Absolutely one of the best books I've read about women's issues worldwide. I love Sally Armstrong and appreciate her inclusion of the entire world - not just Afghanistan, though that is her specialty - in her discussion of women's rights. I also appreciate her positivity - women have come a long way in all parts of the world and their successes should be celebrated while also remaining realistic about what else still needs to be done. It's happening. Absolutely one of the best books I've read about women's issues worldwide. I love Sally Armstrong and appreciate her inclusion of the entire world - not just Afghanistan, though that is her specialty - in her discussion of women's rights. I also appreciate her positivity - women have come a long way in all parts of the world and their successes should be celebrated while also remaining realistic about what else still needs to be done. It's happening.

  17. 5 out of 5

    Hannah Nagle

    "Progress lies in the direction we haven't been." -Gloria Steinem (p.271) I learned a lot from this book - about the different cultures, about countries I didn't realise were struggling so much with issues, and about the women who have stood up to make a difference. I highly recommend this read for anyone wanting to learn more about gender and how so much progress has been made by actually listening to what women have to say. "Progress lies in the direction we haven't been." -Gloria Steinem (p.271) I learned a lot from this book - about the different cultures, about countries I didn't realise were struggling so much with issues, and about the women who have stood up to make a difference. I highly recommend this read for anyone wanting to learn more about gender and how so much progress has been made by actually listening to what women have to say.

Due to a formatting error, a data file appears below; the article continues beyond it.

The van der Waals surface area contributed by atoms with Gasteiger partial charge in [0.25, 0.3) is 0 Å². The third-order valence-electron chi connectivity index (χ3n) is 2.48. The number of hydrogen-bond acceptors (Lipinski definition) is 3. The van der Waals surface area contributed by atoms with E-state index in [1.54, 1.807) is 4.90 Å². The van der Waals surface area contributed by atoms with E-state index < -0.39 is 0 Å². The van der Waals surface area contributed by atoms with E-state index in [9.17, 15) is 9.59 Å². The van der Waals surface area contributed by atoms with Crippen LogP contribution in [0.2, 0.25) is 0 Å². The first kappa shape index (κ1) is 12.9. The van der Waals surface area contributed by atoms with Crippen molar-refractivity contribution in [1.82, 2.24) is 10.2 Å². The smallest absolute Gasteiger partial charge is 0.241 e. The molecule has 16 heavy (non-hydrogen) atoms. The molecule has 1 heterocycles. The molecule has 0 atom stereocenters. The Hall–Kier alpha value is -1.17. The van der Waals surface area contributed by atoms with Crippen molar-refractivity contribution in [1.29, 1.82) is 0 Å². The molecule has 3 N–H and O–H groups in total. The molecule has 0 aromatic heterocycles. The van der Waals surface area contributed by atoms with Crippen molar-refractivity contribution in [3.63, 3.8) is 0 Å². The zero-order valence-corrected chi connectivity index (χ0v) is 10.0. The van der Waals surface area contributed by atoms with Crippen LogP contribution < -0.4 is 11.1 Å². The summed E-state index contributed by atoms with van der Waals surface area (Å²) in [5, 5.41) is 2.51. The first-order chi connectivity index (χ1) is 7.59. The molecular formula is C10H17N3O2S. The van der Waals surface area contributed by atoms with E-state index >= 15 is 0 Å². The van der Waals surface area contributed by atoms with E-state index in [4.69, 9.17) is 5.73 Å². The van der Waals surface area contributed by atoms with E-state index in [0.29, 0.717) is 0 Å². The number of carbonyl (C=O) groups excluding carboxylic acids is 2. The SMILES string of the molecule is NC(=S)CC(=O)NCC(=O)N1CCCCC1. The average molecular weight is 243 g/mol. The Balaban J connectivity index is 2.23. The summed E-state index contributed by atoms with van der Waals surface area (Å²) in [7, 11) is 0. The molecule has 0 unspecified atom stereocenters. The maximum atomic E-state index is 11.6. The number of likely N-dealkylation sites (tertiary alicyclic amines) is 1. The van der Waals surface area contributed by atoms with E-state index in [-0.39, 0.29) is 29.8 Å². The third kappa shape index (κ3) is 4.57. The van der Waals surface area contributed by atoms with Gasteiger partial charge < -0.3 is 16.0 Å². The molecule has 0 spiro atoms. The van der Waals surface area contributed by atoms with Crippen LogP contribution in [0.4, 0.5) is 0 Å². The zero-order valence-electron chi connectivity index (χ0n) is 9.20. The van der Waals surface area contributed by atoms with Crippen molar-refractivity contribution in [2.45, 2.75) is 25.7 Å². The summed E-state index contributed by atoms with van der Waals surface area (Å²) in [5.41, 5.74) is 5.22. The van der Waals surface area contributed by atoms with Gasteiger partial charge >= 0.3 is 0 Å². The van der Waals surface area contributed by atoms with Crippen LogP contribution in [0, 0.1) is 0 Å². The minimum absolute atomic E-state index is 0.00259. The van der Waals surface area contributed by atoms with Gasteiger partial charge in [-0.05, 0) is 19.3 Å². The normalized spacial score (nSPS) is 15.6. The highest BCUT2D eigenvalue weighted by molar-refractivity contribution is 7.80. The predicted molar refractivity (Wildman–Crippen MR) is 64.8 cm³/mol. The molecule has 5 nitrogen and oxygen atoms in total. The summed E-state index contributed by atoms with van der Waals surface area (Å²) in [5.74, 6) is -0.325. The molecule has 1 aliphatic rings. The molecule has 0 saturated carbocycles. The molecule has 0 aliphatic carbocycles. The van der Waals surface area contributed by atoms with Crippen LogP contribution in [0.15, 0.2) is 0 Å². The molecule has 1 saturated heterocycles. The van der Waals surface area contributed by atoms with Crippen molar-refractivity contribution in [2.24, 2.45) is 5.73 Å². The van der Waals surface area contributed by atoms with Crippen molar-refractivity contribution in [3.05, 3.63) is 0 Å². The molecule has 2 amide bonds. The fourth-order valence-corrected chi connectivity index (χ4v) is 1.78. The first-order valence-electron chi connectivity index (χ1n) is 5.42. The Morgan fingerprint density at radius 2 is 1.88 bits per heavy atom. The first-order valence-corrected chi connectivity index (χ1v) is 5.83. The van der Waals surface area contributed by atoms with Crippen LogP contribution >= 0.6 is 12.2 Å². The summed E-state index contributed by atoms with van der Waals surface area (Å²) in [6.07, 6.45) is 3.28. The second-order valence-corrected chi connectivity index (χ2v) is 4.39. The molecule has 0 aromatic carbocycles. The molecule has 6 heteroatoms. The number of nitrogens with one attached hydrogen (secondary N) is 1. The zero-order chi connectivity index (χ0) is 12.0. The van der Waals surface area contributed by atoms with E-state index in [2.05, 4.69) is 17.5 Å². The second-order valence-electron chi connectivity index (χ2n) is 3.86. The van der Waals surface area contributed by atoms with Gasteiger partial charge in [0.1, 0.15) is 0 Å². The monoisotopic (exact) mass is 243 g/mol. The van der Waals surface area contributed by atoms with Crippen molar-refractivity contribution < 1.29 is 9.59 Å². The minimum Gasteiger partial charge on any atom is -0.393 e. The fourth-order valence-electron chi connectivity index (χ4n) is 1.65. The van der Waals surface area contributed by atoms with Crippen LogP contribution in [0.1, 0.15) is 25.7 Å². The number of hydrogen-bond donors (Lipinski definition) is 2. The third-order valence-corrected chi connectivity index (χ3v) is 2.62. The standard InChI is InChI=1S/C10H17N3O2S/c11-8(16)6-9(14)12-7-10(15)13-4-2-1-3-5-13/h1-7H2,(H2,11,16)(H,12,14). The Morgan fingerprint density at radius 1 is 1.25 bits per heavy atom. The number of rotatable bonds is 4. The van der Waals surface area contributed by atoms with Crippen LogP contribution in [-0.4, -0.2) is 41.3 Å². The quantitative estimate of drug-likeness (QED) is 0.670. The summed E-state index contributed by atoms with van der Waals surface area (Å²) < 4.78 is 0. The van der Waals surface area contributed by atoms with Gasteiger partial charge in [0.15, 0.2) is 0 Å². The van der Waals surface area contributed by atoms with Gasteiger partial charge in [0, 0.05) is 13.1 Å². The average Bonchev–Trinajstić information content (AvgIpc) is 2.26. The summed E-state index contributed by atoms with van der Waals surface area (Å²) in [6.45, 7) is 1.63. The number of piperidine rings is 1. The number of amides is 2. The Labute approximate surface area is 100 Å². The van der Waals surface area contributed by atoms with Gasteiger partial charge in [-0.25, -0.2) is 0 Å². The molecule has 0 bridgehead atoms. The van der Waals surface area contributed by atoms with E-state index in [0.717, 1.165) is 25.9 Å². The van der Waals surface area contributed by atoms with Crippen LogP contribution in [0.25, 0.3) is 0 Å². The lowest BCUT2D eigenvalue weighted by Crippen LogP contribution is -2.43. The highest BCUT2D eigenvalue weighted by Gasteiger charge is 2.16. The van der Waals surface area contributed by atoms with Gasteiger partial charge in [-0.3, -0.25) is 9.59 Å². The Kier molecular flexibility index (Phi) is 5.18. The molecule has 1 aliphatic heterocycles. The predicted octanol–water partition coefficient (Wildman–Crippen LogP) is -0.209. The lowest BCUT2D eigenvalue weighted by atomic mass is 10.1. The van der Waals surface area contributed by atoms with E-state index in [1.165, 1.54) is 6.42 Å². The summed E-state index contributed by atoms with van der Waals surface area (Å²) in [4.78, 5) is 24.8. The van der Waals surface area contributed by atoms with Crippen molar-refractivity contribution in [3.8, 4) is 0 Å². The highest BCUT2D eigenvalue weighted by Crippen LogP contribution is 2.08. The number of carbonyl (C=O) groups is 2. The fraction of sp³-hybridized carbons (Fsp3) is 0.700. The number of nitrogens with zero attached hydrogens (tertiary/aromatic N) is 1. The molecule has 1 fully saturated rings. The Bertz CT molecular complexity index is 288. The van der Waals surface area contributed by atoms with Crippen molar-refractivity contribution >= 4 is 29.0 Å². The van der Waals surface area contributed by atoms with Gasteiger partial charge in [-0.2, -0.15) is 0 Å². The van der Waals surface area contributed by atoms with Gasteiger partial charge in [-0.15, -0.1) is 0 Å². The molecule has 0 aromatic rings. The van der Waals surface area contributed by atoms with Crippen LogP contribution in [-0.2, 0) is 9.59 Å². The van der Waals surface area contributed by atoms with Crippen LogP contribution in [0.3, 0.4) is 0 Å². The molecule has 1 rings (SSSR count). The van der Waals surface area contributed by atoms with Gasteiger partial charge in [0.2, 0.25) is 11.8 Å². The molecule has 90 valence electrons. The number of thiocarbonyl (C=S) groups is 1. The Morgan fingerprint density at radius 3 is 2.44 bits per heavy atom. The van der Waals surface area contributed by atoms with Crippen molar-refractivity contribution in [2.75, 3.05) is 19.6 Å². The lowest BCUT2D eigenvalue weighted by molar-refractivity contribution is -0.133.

18. 5 out of 5

    Jane

    Even though this book was written in 2013 I founded it dated. Armstrong describes how women are gaining control over their bodies and by speaking out are empowering themselves and improving the world. A good premise but she cited too many similar examples for my taste.

  19. 5 out of 5

    Kimberly